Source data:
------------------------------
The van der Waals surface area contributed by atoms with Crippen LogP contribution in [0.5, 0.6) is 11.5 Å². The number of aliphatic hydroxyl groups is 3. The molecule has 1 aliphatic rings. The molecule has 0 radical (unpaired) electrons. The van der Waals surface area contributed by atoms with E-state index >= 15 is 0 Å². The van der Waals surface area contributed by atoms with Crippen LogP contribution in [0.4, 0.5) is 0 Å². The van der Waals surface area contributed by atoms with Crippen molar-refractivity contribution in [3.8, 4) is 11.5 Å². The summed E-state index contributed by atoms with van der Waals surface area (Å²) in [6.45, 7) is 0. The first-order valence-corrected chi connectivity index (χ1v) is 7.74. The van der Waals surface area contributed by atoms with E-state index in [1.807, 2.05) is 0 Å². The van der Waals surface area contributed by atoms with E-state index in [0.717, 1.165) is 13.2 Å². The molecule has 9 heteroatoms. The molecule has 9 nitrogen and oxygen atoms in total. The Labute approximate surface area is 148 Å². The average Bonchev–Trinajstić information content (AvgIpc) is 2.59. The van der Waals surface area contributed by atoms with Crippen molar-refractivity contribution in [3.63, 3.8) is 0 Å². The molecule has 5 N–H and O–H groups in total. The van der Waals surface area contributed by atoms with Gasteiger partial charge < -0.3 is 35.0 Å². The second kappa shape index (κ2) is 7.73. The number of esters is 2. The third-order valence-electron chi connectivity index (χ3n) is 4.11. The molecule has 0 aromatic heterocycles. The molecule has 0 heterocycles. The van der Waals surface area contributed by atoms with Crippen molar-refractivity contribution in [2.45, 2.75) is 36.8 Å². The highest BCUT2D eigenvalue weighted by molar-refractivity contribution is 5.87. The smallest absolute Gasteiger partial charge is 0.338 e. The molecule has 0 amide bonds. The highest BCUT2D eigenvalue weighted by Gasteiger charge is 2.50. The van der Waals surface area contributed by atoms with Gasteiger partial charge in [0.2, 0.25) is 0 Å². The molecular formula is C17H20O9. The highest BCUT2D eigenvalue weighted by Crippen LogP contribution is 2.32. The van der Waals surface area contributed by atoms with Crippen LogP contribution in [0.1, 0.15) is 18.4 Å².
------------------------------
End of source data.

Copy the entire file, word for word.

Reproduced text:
The van der Waals surface area contributed by atoms with Crippen LogP contribution in [0.5, 0.6) is 11.5 Å². The number of aliphatic hydroxyl groups is 3. The molecule has 1 aliphatic rings. The molecule has 0 radical (unpaired) electrons. The van der Waals surface area contributed by atoms with E-state index >= 15 is 0 Å². The van der Waals surface area contributed by atoms with Crippen LogP contribution in [0.4, 0.5) is 0 Å². The van der Waals surface area contributed by atoms with Crippen molar-refractivity contribution in [3.8, 4) is 11.5 Å². The summed E-state index contributed by atoms with van der Waals surface area (Å²) in [6.45, 7) is 0. The first-order valence-corrected chi connectivity index (χ1v) is 7.74. The van der Waals surface area contributed by atoms with E-state index in [1.807, 2.05) is 0 Å². The van der Waals surface area contributed by atoms with E-state index in [0.717, 1.165) is 13.2 Å². The molecule has 9 heteroatoms. The molecule has 9 nitrogen and oxygen atoms in total. The Labute approximate surface area is 148 Å². The average Bonchev–Trinajstić information content (AvgIpc) is 2.59. The van der Waals surface area contributed by atoms with Crippen molar-refractivity contribution in [3.63, 3.8) is 0 Å². The molecule has 5 N–H and O–H groups in total. The van der Waals surface area contributed by atoms with Gasteiger partial charge < -0.3 is 35.0 Å². The second kappa shape index (κ2) is 7.73. The number of esters is 2. The third-order valence-electron chi connectivity index (χ3n) is 4.11. The molecule has 0 aromatic heterocycles. The molecule has 0 heterocycles. The van der Waals surface area contributed by atoms with Crippen molar-refractivity contribution in [2.45, 2.75) is 36.8 Å². The highest BCUT2D eigenvalue weighted by molar-refractivity contribution is 5.87. The smallest absolute Gasteiger partial charge is 0.338 e. The molecule has 0 amide bonds. The highest BCUT2D eigenvalue weighted by Gasteiger charge is 2.50. The van der Waals surface area contributed by atoms with Gasteiger partial charge in [0.2, 0.25) is 0 Å². The molecular formula is C17H20O9. The highest BCUT2D eigenvalue weighted by Crippen LogP contribution is 2.32. The van der Waals surface area contributed by atoms with Crippen LogP contribution in [0.1, 0.15) is 18.4 Å².